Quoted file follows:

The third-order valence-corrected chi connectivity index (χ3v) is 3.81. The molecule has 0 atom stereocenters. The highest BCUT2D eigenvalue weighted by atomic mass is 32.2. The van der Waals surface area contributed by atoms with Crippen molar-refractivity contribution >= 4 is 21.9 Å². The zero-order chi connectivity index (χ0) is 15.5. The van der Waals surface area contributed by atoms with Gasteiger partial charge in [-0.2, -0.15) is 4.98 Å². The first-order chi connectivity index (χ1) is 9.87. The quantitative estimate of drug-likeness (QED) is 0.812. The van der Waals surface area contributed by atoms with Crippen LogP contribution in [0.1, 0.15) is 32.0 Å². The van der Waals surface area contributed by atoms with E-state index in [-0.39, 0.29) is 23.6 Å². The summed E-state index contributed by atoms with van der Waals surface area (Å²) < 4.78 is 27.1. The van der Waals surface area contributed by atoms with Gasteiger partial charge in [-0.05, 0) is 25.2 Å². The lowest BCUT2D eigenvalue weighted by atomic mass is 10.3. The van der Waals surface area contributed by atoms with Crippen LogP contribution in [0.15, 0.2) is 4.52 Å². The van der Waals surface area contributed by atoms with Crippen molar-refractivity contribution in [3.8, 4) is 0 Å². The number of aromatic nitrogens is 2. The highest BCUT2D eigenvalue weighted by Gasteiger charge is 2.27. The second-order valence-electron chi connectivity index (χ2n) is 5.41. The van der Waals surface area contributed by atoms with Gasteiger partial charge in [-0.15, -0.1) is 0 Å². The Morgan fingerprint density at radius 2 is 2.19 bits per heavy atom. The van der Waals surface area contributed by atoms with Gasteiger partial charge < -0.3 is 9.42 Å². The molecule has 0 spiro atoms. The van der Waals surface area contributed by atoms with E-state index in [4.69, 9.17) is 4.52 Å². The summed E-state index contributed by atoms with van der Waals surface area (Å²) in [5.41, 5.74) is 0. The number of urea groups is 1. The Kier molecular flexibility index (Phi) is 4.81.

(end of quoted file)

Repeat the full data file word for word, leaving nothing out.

The third-order valence-corrected chi connectivity index (χ3v) is 3.81. The molecule has 0 atom stereocenters. The highest BCUT2D eigenvalue weighted by atomic mass is 32.2. The van der Waals surface area contributed by atoms with Crippen molar-refractivity contribution >= 4 is 21.9 Å². The zero-order chi connectivity index (χ0) is 15.5. The van der Waals surface area contributed by atoms with Gasteiger partial charge in [-0.2, -0.15) is 4.98 Å². The first-order chi connectivity index (χ1) is 9.87. The quantitative estimate of drug-likeness (QED) is 0.812. The van der Waals surface area contributed by atoms with Crippen LogP contribution in [0.1, 0.15) is 32.0 Å². The van der Waals surface area contributed by atoms with E-state index in [-0.39, 0.29) is 23.6 Å². The summed E-state index contributed by atoms with van der Waals surface area (Å²) < 4.78 is 27.1. The van der Waals surface area contributed by atoms with Gasteiger partial charge in [-0.05, 0) is 25.2 Å². The lowest BCUT2D eigenvalue weighted by atomic mass is 10.3. The van der Waals surface area contributed by atoms with Crippen LogP contribution in [0.15, 0.2) is 4.52 Å². The van der Waals surface area contributed by atoms with Crippen molar-refractivity contribution in [3.8, 4) is 0 Å². The number of aromatic nitrogens is 2. The highest BCUT2D eigenvalue weighted by Gasteiger charge is 2.27. The second-order valence-electron chi connectivity index (χ2n) is 5.41. The van der Waals surface area contributed by atoms with Gasteiger partial charge in [-0.15, -0.1) is 0 Å². The Morgan fingerprint density at radius 2 is 2.19 bits per heavy atom. The van der Waals surface area contributed by atoms with Gasteiger partial charge < -0.3 is 9.42 Å². The molecule has 0 spiro atoms. The van der Waals surface area contributed by atoms with E-state index in [4.69, 9.17) is 4.52 Å². The summed E-state index contributed by atoms with van der Waals surface area (Å²) in [5.41, 5.74) is 0. The number of urea groups is 1. The Kier molecular flexibility index (Phi) is 4.81.